If you got to know the music of Judith Hill from her participation in the movie “20 Feet from Stardom,” or from her turn on “The Voice,” you still don’t really know the music of Judith Hill.
The vocalist is currently working on her debut album (she doesn’t consider her participation on last year’s “Red Hook Summer” soundtrack a proper debut) which she hopes to have out in April.
“It’s a soulful record with hip-hop beats and it has some poppy elements and is very vocal-driven,” she says of the work in progress.
She says the title possibilities for the album include “Beautiful Life” and “Monster and Angel.” She says that the latter title represents the many sides to her personality.
METRO: You just got off tour with Josh Groban, which must be an entirely different mindset from playing the intimate venues you have scheduled for your current tour.
JUDITH HILL: Yeah, this is more intimate and conversational, so it’s a very different feeling from the arena shows, but I like them both. These shows are just a little more organic.
Do you get more nervous for one over the other?
Actually, the shows that are smaller tend to be a little more intimidating.
You mentioned that this is going to be a very vocal-driven album. Talk a little bit more about that.
Without doing too many stacks and layers of vocals, the center is the voice. It’s very heartfelt, with inspirational messages or messages about love, but I like it to be aggressive, as far as a record to rock to.
In 2012, Spike Lee tapped you to do all 10 songs on the “Red Hook Summer” soundtrack. Do you consider that your debut, or are you calling this upcoming group of songs your debut?
“Red Hook Summer” was an awesome project to be a part of, but Spike chose all of the songs and he really chose specific songs that I had that fit the mode and feeling of each scene, so it’s a very different kind of album. I think for me, this will be a real debut, because it represents all of these different sides of me. It will be a little more well-rounded. I think that the Spike Lee album was more ballads, and this one will have more of an edge to it.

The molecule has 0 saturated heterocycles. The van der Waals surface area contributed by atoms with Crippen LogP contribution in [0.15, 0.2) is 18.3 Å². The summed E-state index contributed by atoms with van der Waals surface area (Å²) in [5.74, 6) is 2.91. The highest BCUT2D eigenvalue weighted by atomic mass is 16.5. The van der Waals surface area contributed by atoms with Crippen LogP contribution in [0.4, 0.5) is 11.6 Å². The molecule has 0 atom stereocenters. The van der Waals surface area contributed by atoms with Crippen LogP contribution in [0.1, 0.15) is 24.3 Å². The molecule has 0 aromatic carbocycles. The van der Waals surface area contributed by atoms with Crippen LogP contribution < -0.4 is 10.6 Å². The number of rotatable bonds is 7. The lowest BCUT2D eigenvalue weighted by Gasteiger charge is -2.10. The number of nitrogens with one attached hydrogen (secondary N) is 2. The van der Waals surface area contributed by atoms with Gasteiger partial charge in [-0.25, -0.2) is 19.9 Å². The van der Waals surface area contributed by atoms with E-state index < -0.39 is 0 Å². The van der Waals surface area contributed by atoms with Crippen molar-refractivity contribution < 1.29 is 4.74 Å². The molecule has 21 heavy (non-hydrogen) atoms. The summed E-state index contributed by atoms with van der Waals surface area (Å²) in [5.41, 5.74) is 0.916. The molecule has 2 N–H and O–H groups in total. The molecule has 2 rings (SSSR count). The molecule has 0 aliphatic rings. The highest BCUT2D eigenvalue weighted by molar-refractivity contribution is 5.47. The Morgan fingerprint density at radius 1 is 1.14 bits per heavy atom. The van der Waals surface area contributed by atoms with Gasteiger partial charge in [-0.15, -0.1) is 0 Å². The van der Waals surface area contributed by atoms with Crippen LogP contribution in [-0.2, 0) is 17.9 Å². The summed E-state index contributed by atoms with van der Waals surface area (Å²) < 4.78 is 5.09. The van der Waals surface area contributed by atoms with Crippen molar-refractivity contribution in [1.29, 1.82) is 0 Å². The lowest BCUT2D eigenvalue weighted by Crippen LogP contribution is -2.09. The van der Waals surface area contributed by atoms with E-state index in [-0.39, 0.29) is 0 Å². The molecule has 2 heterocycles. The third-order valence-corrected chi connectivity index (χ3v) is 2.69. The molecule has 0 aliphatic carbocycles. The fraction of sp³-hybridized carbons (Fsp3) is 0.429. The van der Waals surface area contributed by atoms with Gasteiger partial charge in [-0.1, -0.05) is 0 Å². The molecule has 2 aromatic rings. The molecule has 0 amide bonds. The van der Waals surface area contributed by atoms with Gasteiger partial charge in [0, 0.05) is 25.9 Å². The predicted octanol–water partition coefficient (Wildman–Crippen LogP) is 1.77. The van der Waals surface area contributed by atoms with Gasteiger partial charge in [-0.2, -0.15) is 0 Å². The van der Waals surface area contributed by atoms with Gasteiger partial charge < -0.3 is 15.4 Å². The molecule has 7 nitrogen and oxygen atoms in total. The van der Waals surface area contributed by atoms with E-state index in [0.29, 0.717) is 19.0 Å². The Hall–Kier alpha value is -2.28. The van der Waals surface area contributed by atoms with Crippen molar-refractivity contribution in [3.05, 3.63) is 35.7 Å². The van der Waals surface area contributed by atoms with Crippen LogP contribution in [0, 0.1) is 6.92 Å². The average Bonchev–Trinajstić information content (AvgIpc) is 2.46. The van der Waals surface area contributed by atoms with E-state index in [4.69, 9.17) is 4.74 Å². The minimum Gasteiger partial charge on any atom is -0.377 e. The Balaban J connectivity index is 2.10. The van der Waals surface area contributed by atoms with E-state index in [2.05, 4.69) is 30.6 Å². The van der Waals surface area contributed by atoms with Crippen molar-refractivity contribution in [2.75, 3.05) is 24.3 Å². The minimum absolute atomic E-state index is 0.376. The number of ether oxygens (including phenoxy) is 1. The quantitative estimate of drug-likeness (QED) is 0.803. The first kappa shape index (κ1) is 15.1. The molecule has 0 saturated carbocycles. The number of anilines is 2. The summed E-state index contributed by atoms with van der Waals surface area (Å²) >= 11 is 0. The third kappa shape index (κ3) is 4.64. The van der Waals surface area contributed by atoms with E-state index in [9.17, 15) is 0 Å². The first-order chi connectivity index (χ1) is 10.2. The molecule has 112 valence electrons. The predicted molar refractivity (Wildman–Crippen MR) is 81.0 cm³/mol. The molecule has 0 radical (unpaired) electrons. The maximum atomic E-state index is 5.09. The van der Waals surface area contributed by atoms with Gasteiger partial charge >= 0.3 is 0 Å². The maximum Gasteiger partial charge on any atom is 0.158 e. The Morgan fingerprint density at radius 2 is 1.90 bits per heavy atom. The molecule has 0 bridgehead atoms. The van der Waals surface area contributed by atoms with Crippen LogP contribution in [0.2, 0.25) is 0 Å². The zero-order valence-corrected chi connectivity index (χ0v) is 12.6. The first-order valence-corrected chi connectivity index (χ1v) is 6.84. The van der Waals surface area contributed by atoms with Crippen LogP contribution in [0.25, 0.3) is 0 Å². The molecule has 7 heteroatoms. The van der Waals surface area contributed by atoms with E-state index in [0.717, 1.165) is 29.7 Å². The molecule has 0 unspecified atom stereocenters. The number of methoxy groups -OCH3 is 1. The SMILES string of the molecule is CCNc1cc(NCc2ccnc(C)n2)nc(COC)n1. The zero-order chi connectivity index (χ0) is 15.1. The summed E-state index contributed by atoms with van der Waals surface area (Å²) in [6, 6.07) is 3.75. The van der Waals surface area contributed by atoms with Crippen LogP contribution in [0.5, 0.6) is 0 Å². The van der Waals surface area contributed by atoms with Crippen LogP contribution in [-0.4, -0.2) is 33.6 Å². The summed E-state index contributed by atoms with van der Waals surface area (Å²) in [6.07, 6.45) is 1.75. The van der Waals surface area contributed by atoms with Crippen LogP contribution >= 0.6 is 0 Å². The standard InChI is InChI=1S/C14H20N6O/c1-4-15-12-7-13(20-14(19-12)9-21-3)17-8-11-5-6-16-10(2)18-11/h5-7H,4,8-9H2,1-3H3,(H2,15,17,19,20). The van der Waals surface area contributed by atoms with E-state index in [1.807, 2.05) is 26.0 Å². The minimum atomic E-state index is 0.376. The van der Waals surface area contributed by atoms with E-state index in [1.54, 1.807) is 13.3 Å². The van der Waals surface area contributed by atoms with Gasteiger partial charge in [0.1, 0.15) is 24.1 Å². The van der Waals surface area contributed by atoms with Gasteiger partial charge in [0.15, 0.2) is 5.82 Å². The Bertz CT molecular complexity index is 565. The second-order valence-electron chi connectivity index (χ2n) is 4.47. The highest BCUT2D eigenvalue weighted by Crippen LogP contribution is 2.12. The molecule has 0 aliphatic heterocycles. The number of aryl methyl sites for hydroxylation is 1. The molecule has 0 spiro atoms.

With as much experience as you have as a background vocalist, do you just do your own all of the time, or do you empathize with other background singers and bring them in to give them work?
Sometimes I’ll bring in a couple of other singers if I want textures of voices, but most of the time I do all of the voices.
After “20 Feet from Stardom,” do you think it brought you any closer to, um, stardom? Not to get too figurative, but how many feet are we talking here?
I feel like I’m right where I need to be. I’m not 20 feet away. Where I need to be is here. It’s hard to define when you consider yourself successful. For me, success is doing what you love to do, and that’s what I’m doing. I’ll be excited when this album is finished though, I’ll tell you that! That will feel like a big milestone in my life.
At what point do you say, “No, I’m not a background singer at all anymore!”?
I think it depends on the circumstance. I’m happy to do it if I’m available to do it, because it’s just a really fun, unique opportunity. I always put my solo music first though, even if it’s me performing smaller solo gigs. So the background singing has kind of taken a backseat. But I’m not opposed to it. It’s always a great experience and you make great friends and you grow a lot from doing it.